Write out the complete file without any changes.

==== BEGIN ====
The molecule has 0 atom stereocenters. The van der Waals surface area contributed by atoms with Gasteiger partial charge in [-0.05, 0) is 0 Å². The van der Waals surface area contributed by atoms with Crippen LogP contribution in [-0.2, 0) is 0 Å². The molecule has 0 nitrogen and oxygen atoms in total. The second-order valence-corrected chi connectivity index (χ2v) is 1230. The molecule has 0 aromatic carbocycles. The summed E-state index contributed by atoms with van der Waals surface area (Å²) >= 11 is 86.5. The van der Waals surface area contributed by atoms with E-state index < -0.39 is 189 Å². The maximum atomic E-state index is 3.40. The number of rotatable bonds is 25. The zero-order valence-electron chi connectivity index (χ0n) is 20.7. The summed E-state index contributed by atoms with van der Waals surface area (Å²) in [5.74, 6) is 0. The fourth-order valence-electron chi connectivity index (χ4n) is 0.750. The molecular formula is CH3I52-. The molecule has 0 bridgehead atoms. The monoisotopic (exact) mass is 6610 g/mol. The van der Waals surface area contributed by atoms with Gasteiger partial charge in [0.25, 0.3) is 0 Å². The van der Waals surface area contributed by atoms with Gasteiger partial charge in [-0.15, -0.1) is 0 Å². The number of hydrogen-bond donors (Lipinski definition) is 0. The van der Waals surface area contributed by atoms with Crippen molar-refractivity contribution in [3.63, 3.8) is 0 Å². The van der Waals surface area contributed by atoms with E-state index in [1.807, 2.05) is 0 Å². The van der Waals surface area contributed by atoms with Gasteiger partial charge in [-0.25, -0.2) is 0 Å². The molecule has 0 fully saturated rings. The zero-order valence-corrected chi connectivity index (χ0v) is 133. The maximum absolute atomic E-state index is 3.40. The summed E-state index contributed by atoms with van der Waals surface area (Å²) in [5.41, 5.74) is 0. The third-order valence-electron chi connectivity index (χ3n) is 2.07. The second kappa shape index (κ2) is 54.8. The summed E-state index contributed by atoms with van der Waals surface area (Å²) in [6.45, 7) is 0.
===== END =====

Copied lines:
The molecule has 0 atom stereocenters. The van der Waals surface area contributed by atoms with Gasteiger partial charge in [-0.05, 0) is 0 Å². The van der Waals surface area contributed by atoms with Crippen LogP contribution in [-0.2, 0) is 0 Å². The molecule has 0 nitrogen and oxygen atoms in total. The second-order valence-corrected chi connectivity index (χ2v) is 1230. The molecule has 0 aromatic carbocycles. The summed E-state index contributed by atoms with van der Waals surface area (Å²) >= 11 is 86.5. The van der Waals surface area contributed by atoms with E-state index < -0.39 is 189 Å². The maximum atomic E-state index is 3.40. The number of rotatable bonds is 25. The zero-order valence-electron chi connectivity index (χ0n) is 20.7. The summed E-state index contributed by atoms with van der Waals surface area (Å²) in [5.74, 6) is 0. The fourth-order valence-electron chi connectivity index (χ4n) is 0.750. The molecular formula is CH3I52-. The molecule has 0 bridgehead atoms. The monoisotopic (exact) mass is 6610 g/mol. The van der Waals surface area contributed by atoms with Gasteiger partial charge in [0.25, 0.3) is 0 Å². The van der Waals surface area contributed by atoms with Gasteiger partial charge in [-0.15, -0.1) is 0 Å². The number of hydrogen-bond donors (Lipinski definition) is 0. The van der Waals surface area contributed by atoms with Crippen molar-refractivity contribution in [3.63, 3.8) is 0 Å². The van der Waals surface area contributed by atoms with E-state index in [1.807, 2.05) is 0 Å². The van der Waals surface area contributed by atoms with Gasteiger partial charge in [-0.25, -0.2) is 0 Å². The molecule has 0 fully saturated rings. The zero-order valence-corrected chi connectivity index (χ0v) is 133. The maximum absolute atomic E-state index is 3.40. The summed E-state index contributed by atoms with van der Waals surface area (Å²) in [5.41, 5.74) is 0. The third-order valence-electron chi connectivity index (χ3n) is 2.07. The second kappa shape index (κ2) is 54.8. The summed E-state index contributed by atoms with van der Waals surface area (Å²) in [6.45, 7) is 0.